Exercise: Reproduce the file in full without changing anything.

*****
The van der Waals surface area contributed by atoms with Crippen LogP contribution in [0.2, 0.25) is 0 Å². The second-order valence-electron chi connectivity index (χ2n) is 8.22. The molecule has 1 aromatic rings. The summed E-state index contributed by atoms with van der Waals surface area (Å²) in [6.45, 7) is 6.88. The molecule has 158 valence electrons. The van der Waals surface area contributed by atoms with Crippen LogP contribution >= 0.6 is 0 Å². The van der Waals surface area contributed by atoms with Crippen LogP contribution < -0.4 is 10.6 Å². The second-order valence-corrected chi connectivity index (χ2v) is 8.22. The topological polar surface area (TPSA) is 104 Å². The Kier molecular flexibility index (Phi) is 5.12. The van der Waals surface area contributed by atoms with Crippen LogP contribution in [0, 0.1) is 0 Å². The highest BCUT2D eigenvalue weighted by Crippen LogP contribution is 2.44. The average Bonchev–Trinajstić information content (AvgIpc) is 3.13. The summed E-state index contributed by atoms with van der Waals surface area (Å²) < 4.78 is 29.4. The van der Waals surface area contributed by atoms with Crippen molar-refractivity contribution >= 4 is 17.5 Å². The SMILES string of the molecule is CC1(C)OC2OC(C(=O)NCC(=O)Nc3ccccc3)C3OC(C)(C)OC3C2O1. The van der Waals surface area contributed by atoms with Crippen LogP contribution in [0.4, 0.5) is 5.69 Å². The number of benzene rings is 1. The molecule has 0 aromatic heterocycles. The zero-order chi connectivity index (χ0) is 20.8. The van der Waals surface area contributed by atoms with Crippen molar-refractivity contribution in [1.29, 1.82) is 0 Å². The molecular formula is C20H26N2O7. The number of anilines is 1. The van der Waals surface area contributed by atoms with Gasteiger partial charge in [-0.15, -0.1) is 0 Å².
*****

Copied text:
The van der Waals surface area contributed by atoms with Crippen LogP contribution in [0.2, 0.25) is 0 Å². The second-order valence-electron chi connectivity index (χ2n) is 8.22. The molecule has 1 aromatic rings. The summed E-state index contributed by atoms with van der Waals surface area (Å²) in [6.45, 7) is 6.88. The molecule has 158 valence electrons. The van der Waals surface area contributed by atoms with Crippen LogP contribution >= 0.6 is 0 Å². The van der Waals surface area contributed by atoms with Crippen LogP contribution < -0.4 is 10.6 Å². The second-order valence-corrected chi connectivity index (χ2v) is 8.22. The topological polar surface area (TPSA) is 104 Å². The Kier molecular flexibility index (Phi) is 5.12. The van der Waals surface area contributed by atoms with Crippen LogP contribution in [0, 0.1) is 0 Å². The highest BCUT2D eigenvalue weighted by Crippen LogP contribution is 2.44. The average Bonchev–Trinajstić information content (AvgIpc) is 3.13. The summed E-state index contributed by atoms with van der Waals surface area (Å²) < 4.78 is 29.4. The van der Waals surface area contributed by atoms with Crippen molar-refractivity contribution >= 4 is 17.5 Å². The SMILES string of the molecule is CC1(C)OC2OC(C(=O)NCC(=O)Nc3ccccc3)C3OC(C)(C)OC3C2O1. The van der Waals surface area contributed by atoms with Crippen LogP contribution in [0.4, 0.5) is 5.69 Å². The number of benzene rings is 1. The molecule has 0 aromatic heterocycles. The zero-order chi connectivity index (χ0) is 20.8. The van der Waals surface area contributed by atoms with Crippen molar-refractivity contribution in [1.29, 1.82) is 0 Å². The molecular formula is C20H26N2O7. The number of anilines is 1. The van der Waals surface area contributed by atoms with Gasteiger partial charge in [-0.15, -0.1) is 0 Å².